40% of patients skip treatment because of cost: 7 survey findings

The cost of healthcare has placed serious financial burden on more than half of Americans, according to a recent poll from NORC at the University of Chicago and the West Health Institute.

For the survey, NORC and West Health Institute asked 1,300 adults in February how they felt about healthcare costs, and how those expenses affected their medical decisions.

Here are seven findings from the study.

1. Thirty-six percent of respondents said they used up all or most of their savings due to healthcare expenses. In comparison, 32 percent said they borrowed money due to the cost of healthcare, while 41 percent said they put money intended for savings toward healthcare.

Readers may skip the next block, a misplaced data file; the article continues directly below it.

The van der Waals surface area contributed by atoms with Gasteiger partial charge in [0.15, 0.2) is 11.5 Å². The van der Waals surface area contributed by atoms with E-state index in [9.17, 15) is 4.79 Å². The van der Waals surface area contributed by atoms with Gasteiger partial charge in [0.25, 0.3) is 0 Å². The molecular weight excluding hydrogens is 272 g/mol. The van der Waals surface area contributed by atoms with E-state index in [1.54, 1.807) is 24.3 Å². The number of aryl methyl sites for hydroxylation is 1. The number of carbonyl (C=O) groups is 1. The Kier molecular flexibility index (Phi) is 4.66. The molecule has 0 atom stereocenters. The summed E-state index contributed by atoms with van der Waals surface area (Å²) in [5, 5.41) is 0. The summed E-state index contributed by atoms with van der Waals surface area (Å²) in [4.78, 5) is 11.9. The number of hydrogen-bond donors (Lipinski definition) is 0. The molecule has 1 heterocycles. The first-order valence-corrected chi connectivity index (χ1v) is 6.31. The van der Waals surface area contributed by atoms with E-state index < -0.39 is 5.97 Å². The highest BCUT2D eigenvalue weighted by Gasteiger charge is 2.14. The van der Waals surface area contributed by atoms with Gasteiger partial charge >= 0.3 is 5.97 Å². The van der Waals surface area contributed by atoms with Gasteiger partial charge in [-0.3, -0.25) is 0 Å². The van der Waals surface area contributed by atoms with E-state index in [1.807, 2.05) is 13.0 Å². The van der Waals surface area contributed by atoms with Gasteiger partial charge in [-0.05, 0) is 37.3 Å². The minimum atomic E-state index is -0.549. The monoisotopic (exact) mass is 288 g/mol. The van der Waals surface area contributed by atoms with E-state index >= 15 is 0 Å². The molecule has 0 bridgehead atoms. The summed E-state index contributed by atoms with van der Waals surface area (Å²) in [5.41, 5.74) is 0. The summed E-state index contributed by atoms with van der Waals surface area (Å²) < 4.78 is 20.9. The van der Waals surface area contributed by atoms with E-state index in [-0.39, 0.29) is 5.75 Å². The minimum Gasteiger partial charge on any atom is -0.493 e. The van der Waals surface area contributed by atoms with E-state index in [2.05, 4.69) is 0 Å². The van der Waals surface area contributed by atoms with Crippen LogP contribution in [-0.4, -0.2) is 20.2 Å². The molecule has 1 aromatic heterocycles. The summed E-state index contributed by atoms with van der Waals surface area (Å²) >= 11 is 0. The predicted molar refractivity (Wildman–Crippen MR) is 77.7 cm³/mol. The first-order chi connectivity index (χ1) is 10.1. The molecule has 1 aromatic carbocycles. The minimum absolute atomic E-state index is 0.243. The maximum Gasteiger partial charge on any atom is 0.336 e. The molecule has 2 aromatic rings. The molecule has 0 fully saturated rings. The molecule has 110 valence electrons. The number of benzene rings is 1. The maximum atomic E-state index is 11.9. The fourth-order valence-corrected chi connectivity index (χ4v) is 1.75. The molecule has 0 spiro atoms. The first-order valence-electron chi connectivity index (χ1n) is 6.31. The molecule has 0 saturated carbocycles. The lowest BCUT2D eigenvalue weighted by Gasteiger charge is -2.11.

2. In the past year, roughly 40 percent of respondents said they skipped treatment or a medical test because of cost. Another 44 percent said they didn't go to a physician when they were ill or hurt due to cost.

3. Nearly three-fourths of respondents don't think the cost of U.S. healthcare means better value.

4. During the past year, almost a third (30 percent) of respondents said they had to choose between paying for food, heating, or housing and healthcare.

5. Respondents feared medical bills associated with a serious illness more than the illness itself: 40 percent versus 33 percent, respectively. 

6. About a third of respondents said they didn't fill a prescription, or took less than was recommended by a physician, to save money.

7. Within the last year, more than 25 percent of respondents said their medical bill was handed over to a collection agency.

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